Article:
Defensive upside: 4/10
    His role is strictly that of an energy/enforcing type of player, so while he may play the system, he isn’t a key defensive player.

    League/role next season: 5/10 (Manchester, AHL)
    He’s going to play in the AHL where he belongs, and he will play a role he thrives in, but with the depth of Manchester, he may just suffer from a number’s game.

    21. Alex Lintuniemi – The larger Finnish defender played his first season in the OHL, and by all accounts, was solid. He moves the puck well, and will lay the body, but needs to improve his strength and consistency. My biggest criticism is he has a lot of tools to do so much, but I think he has yet to define his game.

    Offensive upside: 3/10
    Lintuniemi makes good passes and he dishes the puck out. Beyond that, his offensive upside is questionable.

    Defensive upside: 6/10
    If he uses his body consistently and learns how to contain the opposition, he can be very effective. Because he is very raw and his game is not completely defined, development will be key to his career.

    League/role next season: 5/10 (Ottawa, OHL)
    While playing on the same team and league as Middleton, it may not be as beneficial for a player as raw as Lintuniemi to get equal treatment. However, it’s the best option that’s available.

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    20. Jordan Weal – As unpopular as it will come across for Manchester’s top center, I don’t think Weal will top out much higher than he is. If he does make it to the NHL, I don’t think it will be in a Kings uniform. I just don’t think his size is conducive to his style of play, and worry his effectiveness will be kept to a minimum as the competition gets stronger.

    Offensive upside: 6/10
    Weal has top end vision and skills, and has put up solid numbers in every league he’s played. He has the talents there, but on the forechecking standpoint, he bounces off the opposition. As he plays against more savvy veterans, his sneakiness will be less effective.

    Defensive upside: 4/10
    As stated above, he thrives on sneakiness, including on the defensive side of the puck. As he plays against more alert NHLers who communicate more effectively, he won’t be as effective as he is at the AHL level.

    League/role next season: 7/10 (Manchester, AHL)
    He’s going to play in all roles next season, and as a top line center in the AHL, will now see how much he has to improve to make the next step. It’s a question mark if playing the entire season as a center is a good idea, however, since the Kings are so strong at center. Weal might benefit from getting some opportunities on the wing.

    19. Jacob Middleton – Mr. Irrelevant, 2014 edition, is a staunch, physical defender. He lacks the offensive creativity and upside, so if he isn’t going to contribute points, he will have to add a lot of strength to keep his opponents honest effectively.

    Offensive upside: 3/10
    His numbers were on par for a defenseman with a middling offensive team. He doesn’t have any dangerous offensive ability, but he doesn’t depend on that aspect of his game anyway.

    Defensive upside: 7/10
    His mantra in an interview was, “No offense in my zone.” He plays mean, strong and defensively disciplined. It can always improve with more time and experience, but he’s setting himself up as a reliable defenseman long term.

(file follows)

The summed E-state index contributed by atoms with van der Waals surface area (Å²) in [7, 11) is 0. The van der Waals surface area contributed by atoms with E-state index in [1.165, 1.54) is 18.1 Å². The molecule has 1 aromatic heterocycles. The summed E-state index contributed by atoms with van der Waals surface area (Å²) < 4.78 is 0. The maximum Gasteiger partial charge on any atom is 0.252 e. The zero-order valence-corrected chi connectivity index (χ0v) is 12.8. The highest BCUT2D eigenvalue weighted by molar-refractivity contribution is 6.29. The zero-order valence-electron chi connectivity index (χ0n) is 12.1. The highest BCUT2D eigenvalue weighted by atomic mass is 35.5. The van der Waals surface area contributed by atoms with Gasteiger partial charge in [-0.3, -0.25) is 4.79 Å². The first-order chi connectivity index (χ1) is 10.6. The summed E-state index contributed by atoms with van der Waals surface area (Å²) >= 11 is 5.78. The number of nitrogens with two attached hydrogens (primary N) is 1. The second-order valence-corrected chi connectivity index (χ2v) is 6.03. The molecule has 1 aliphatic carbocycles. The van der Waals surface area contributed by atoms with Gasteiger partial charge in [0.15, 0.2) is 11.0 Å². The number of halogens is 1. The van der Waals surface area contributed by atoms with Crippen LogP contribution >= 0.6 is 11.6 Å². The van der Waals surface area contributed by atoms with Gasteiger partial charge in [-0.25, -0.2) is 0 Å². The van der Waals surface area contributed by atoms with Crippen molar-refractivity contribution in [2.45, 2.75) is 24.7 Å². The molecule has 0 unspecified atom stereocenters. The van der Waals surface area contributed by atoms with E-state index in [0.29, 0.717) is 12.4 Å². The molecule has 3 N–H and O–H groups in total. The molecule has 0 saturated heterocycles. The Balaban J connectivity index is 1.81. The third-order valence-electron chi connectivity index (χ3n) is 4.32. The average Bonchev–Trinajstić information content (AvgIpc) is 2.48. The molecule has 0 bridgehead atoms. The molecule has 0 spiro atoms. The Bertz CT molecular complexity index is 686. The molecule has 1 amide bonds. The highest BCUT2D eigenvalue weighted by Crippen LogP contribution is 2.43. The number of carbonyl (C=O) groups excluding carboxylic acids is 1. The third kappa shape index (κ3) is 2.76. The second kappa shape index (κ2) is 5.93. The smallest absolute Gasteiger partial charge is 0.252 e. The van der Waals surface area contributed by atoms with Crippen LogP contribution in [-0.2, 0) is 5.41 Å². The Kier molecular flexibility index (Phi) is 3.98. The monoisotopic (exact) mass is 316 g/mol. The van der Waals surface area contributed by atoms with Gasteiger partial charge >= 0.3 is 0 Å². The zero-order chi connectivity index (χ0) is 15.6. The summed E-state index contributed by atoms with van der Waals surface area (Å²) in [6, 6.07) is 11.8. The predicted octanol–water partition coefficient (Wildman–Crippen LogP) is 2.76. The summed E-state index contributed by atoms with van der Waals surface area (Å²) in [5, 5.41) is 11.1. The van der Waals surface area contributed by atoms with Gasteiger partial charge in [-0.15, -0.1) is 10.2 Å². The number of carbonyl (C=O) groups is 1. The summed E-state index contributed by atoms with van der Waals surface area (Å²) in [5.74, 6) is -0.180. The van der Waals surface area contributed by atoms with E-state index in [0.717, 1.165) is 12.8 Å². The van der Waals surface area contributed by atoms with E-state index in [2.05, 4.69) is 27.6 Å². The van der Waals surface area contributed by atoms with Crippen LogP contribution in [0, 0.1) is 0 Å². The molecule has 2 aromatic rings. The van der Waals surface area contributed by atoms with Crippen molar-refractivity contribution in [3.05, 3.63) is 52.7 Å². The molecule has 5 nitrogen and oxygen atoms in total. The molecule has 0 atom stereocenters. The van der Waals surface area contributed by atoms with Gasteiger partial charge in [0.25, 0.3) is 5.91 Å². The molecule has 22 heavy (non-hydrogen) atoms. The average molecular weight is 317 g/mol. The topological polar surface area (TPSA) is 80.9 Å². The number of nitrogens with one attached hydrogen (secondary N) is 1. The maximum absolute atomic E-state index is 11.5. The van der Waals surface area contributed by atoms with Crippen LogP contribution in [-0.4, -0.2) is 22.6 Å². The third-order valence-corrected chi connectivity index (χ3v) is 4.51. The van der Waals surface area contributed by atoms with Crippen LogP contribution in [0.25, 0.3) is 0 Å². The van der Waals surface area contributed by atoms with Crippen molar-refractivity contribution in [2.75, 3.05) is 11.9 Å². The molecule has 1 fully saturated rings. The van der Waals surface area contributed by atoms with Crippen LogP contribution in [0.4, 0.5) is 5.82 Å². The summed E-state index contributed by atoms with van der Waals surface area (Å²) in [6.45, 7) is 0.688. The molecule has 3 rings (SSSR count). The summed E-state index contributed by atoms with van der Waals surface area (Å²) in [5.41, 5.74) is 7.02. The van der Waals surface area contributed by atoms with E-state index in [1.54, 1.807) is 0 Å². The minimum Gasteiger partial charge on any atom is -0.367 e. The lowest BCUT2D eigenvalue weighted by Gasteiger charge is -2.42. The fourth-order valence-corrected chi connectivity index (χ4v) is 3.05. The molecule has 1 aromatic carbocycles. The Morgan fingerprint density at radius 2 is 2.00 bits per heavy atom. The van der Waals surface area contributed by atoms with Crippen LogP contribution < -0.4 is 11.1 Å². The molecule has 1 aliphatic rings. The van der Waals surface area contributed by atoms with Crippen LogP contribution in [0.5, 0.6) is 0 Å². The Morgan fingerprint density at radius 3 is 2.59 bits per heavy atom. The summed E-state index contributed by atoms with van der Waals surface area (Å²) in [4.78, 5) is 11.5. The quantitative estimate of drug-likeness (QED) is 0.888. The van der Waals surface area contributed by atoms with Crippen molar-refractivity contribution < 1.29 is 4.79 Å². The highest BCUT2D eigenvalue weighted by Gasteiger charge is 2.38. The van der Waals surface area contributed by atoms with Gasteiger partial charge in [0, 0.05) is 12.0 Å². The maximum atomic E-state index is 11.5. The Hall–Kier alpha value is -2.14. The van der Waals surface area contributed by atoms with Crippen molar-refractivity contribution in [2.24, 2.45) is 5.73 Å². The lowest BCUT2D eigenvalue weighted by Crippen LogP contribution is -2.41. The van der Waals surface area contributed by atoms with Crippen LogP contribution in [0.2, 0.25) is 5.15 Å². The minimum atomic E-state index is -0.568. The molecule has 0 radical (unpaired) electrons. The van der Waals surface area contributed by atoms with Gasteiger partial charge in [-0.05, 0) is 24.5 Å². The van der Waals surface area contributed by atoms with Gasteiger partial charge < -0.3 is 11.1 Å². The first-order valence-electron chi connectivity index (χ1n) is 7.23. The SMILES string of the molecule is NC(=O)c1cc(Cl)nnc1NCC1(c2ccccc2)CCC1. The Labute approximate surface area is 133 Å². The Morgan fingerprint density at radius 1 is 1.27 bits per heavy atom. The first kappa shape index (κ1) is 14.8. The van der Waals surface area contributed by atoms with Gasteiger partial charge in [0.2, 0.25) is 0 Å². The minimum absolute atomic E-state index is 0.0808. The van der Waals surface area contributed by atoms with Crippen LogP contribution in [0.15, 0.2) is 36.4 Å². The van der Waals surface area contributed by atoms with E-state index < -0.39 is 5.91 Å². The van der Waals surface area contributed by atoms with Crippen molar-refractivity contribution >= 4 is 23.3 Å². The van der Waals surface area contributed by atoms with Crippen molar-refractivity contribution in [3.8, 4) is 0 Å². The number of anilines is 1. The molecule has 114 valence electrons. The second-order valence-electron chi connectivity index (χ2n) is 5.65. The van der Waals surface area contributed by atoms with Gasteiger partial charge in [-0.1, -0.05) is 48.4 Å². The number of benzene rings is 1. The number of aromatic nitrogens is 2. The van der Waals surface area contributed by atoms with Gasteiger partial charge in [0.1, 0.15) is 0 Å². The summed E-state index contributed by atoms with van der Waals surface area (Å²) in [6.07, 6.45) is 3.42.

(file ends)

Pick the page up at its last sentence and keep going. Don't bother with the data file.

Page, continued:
League/role next season: 7/10 (Ottawa, OHL)
    He’s going to get key defensive minutes playing for the Ottawa 67’s next season. There’s no better league or role for him, but he may not get the offensive development.

    18. Jonny Brodzinski – The skilled sniper still has a wicked shot. With the graduation of Dowd and Gravel, there will be a lot more demanded out of Brodzinski in his junior year. It’s impressive he led one of the better teams in scoring as just a sophomore, but the question will be how well he can adjust now that the opposition will be keying in on him and giving him less time.

    Offensive upside: 8/10
    He is a pure sniper and skates well. He already scored at over a point per game pace and led St. Cloud in scoring in his second season. While he is a bit more mature compared to other sophomores, he has still adapted well to increase responsibility and competition.

    Defensive upside: 3/10
    His defensive sense and understanding of that side of the ice is a big work in progress. It can certainly improve with coaching, but he’s not a natural.

    League/role next season: 8/10 (St. Cloud, NCAA)
    He’s a scorer. He will be put in a scoring role next season, and will face the top defenders in college. What hurts his score the most is he’s still probably not going to get a lot of major defensive assignments.

    17. Alex Roach – The bulky defenseman had an overall underwhelming performance in the WHL with a disappointing first round exit on Calgary. He was sent down with the idea of having him improve his overall game and give him a leadership role, but he’s not showing the upside from a few years ago.

    Offensive upside: 4/10
    Roach’s offense has suffered in his over age season. Or better yet, he didn’t have as impressive as a season compared to the one prior, where he played a Chara type of role on the Calgary Hitmen. He has a cannon of a shot, and he tries to find the open lane, but his puck distribution is a big question.

    Defensive upside: 6/10
    Roach has a powerful frame which he uses. He has a bit of a mean streak, and while he’s not a defensive stalwart, does keep the opposition honest.

    League/role next season: 4/10 (Manchester, AHL or Ontario, ECHL)